A copyright infringement battle of intergalactic proportions between Plaintiffs CBS and Paramount Pictures, and the company (along with its principal Alec Peters) looking to produce the crowdfunded Star Trek fan film Axanar (“Defendants”) is heating up. The parties have filed numerous motions in the past month, and the Court’s recent ruling on the parties’ motions for summary judgment means the case is inching closer and closer to its January 31 trial date.
Plaintiffs filed the lawsuit in December 2015 and amended their complaint in March 2016, alleging copyright infringement, contributory copyright infringement, and vicarious copyright infringement, (17 U.S.C. §§ 101, et seq.), and seeking a declaratory judgment, (28 U.S.C. § 2201 & 28 U.S.C. § 2202). CBS owns copyrights in the Star Trek television series, the first of which debuted in 1966 (“The Original Series”), while Paramount owns copyrights in Star Trek’s movies. Both companies allege that the Defendants’ (a) 20-minute short film entitled Star Trek: Prelude to Axanar, (b) written script for a feature film, and (c) current production of the Axanar film (collectively, “Axanar Works”) are “substantially similar” to Plaintiffs’ copyrighted works and infringes on their copyrights by lifting protectable elements such as the United Federation of Planets, “beaming up,” Klingons, Vulcans, the Starship Enterprise, and spacedocks. Overall, the Amended Complaint identifies over 50 instances of infringement.
In May 2016, fans of the Axanar film breathed a sigh of relief when J.J. Abrams, who directed Star Trek (2009) and produced Star Trek: Beyond (2016), stated at a fan event that at his and Justin Lin’s (Beyond’s director) urging the lawsuit would be dropped. That didn’t happen. Instead, CBS and Paramount ramped up the litigation.
While Star Trek fan films are by no means a recent phenomenon, this particular one is of a new breed. Axanar is intended to serve as a prequel to events that transpired during The Original Series, focusing on Captain Kirk’s hero Garth of Izar and his victory in the Battle of Axanar. Unlike prior fan films, Defendants have raised over $1 million through Kickstarter and Indiegogo to produce a “professional” quality film “with a fully professional crew, many of whom have worked on Star Trek itself.” A dream come true for Trekkies, but a nightmare, I’m sure, for Plaintiffs, especially because Axanar doesn’t even come close to complying with Plaintiffs’ 10 guidelines for production of “amateur” Star Trek fan films (e.g., “creators, actors and all other participants must be amateurs, [and] cannot be compensated for their services”).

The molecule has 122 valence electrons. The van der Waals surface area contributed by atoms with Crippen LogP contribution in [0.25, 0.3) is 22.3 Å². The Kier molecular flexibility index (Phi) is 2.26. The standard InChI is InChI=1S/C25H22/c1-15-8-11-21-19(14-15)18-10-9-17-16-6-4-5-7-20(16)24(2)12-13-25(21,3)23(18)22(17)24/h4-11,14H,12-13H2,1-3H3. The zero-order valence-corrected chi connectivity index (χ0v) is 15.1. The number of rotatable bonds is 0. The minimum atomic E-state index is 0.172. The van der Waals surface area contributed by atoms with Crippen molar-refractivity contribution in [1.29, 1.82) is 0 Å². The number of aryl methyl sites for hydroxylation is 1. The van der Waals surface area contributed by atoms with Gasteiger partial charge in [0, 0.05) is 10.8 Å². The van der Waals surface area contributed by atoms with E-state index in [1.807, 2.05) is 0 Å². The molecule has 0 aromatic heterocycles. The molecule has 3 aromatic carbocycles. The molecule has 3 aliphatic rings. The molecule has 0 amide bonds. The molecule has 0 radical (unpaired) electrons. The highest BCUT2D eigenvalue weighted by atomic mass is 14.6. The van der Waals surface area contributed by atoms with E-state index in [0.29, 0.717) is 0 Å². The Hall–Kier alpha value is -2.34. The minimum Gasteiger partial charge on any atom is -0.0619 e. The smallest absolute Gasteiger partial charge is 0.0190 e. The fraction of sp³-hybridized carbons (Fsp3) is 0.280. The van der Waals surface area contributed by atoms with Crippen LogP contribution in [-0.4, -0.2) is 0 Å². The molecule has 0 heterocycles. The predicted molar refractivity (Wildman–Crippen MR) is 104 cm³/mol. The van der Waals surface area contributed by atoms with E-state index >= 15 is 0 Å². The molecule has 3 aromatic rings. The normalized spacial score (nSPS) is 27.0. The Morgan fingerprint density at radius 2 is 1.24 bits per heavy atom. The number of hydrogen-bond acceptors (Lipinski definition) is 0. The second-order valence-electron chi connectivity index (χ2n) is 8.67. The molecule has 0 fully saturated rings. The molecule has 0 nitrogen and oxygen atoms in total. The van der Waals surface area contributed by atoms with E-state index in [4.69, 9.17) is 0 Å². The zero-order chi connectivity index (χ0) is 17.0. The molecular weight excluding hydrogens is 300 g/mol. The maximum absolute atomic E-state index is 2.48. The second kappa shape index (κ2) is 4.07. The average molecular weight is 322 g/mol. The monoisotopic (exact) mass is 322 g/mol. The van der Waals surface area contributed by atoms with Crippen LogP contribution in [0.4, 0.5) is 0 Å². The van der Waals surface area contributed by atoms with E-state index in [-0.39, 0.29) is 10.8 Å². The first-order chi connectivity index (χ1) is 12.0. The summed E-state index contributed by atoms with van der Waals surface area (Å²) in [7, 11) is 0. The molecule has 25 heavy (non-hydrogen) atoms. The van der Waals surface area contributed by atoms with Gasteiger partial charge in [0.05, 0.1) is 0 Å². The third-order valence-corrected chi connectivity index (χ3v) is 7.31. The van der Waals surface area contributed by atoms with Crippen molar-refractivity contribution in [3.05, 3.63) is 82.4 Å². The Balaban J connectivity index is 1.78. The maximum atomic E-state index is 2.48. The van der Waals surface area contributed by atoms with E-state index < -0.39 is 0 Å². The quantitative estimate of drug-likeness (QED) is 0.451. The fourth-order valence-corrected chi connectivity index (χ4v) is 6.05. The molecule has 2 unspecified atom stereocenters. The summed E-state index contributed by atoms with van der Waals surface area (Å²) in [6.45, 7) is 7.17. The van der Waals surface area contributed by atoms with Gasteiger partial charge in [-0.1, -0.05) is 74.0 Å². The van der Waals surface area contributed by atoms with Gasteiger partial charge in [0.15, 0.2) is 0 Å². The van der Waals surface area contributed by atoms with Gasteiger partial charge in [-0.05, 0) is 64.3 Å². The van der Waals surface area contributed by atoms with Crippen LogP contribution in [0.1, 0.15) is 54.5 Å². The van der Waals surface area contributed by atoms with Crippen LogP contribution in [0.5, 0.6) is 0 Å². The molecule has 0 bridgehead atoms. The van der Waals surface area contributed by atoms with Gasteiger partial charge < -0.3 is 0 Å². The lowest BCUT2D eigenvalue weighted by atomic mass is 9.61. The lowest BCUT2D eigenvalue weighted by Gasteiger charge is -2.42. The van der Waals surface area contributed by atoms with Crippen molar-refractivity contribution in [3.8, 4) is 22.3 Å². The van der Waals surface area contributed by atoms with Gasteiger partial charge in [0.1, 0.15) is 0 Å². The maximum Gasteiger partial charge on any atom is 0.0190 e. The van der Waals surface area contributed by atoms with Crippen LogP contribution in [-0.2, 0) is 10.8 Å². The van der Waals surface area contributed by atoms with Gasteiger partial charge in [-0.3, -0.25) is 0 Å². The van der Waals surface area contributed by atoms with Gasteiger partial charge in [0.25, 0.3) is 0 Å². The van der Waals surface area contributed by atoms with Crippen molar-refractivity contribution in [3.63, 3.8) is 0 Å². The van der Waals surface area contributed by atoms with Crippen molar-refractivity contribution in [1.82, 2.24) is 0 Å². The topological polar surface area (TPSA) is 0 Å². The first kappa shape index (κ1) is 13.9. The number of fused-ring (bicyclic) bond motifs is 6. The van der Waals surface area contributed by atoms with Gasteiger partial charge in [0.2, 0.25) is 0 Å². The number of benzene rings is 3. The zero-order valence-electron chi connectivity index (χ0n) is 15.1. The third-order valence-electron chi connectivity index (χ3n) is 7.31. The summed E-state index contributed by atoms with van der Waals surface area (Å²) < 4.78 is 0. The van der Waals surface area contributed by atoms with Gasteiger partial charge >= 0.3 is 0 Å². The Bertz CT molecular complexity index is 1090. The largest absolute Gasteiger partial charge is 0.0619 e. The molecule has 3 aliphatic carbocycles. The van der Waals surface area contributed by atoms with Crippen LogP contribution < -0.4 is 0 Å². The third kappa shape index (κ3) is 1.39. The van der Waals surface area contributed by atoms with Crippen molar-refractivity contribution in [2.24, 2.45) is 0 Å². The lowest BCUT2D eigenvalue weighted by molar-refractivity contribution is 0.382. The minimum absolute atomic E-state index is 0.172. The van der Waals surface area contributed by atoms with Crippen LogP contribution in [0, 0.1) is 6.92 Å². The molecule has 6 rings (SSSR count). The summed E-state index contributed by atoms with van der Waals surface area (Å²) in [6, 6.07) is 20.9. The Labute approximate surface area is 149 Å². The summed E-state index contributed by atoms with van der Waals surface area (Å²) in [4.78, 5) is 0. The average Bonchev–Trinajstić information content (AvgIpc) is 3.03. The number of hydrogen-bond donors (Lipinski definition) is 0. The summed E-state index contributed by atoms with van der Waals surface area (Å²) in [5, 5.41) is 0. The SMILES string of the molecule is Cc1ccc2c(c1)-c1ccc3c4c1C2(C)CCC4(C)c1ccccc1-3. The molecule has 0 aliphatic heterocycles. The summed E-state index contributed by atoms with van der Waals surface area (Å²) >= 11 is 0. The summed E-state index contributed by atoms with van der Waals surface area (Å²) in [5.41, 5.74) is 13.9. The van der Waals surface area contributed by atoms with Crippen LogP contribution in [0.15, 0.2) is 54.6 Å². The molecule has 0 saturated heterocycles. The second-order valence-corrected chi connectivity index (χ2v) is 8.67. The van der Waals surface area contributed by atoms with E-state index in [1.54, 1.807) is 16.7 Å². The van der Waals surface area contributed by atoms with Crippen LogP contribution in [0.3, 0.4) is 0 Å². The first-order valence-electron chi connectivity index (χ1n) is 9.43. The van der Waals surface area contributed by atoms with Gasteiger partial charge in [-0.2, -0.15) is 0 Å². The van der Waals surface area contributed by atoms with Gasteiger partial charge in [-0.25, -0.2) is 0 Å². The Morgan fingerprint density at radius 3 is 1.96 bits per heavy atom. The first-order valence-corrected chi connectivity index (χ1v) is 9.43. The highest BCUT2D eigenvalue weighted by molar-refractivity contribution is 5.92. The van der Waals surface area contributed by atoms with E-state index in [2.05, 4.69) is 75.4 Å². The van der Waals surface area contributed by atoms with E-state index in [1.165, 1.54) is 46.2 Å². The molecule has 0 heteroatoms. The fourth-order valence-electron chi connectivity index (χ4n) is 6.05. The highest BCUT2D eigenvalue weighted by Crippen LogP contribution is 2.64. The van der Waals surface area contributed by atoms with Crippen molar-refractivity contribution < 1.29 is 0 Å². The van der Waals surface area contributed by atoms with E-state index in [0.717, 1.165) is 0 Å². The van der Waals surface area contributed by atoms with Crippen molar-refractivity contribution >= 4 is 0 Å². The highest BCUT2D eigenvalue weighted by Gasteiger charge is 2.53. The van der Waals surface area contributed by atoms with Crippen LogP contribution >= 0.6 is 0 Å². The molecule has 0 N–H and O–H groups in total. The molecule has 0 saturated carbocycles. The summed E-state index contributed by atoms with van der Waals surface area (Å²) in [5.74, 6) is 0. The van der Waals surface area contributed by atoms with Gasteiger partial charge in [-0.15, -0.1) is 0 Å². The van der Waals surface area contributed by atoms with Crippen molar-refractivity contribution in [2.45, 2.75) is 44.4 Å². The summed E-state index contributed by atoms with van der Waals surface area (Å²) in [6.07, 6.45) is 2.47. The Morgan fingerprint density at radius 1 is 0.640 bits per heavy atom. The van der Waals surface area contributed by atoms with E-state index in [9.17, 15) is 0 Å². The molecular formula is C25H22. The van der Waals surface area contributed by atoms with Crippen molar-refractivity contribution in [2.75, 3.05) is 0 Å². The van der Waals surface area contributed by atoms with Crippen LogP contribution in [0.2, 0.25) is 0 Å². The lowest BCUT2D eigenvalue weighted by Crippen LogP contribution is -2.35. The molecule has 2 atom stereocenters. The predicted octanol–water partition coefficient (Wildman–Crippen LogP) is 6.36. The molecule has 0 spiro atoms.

Both parties are actively engaged in the fine art of zealous advocacy as they propel themselves closer to trial. Earlier this month, the Court issued an opinion and order denying the parties’ cross-motions for summary judgment. As a preliminary matter, the Court rejected Defendants’ argument that the lawsuit is premature because the film has not been completed, for the same reasons expressed in its prior decision denying Defendants’ motion to dismiss. The Court then concluded that the “Axanar Works have objective substantial similarity to the Star Trek Copyrighted Works,” and therefore it “leaves the question of subjective substantial similarity to the jury.” In so doing, the Court concluded that the character Garth of Izar and the species Klingons and Vulcans may be entitled to copyright protection.
Critically for purposes of trial, the Court evaluated the four factors that courts use to determine whether fair use may exist (17 U.S.C. § 107) and held that Defendants are not entitled to a fair use defense. Generally speaking, the fair use (affirmative) defense allows a defendant to establish that although its use of a copyrighted work might technically be infringing, the infringement is excused under the circumstances because the defendant’s work is being used for a “transformative” purpose (e.g., research, scholarship, criticism, journalism). The Court didn’t buy it. According to the Court, all four factors weigh in Plaintiffs’ favor, from the purpose and character of the infringing use to the effect of the use upon the potential market. The Court also found that the Axanar Works’ mockumentary style of production does not constitute a legally protectable form of parody because Defendants’ works do not adequately criticize Plaintiffs’ copyrighted works.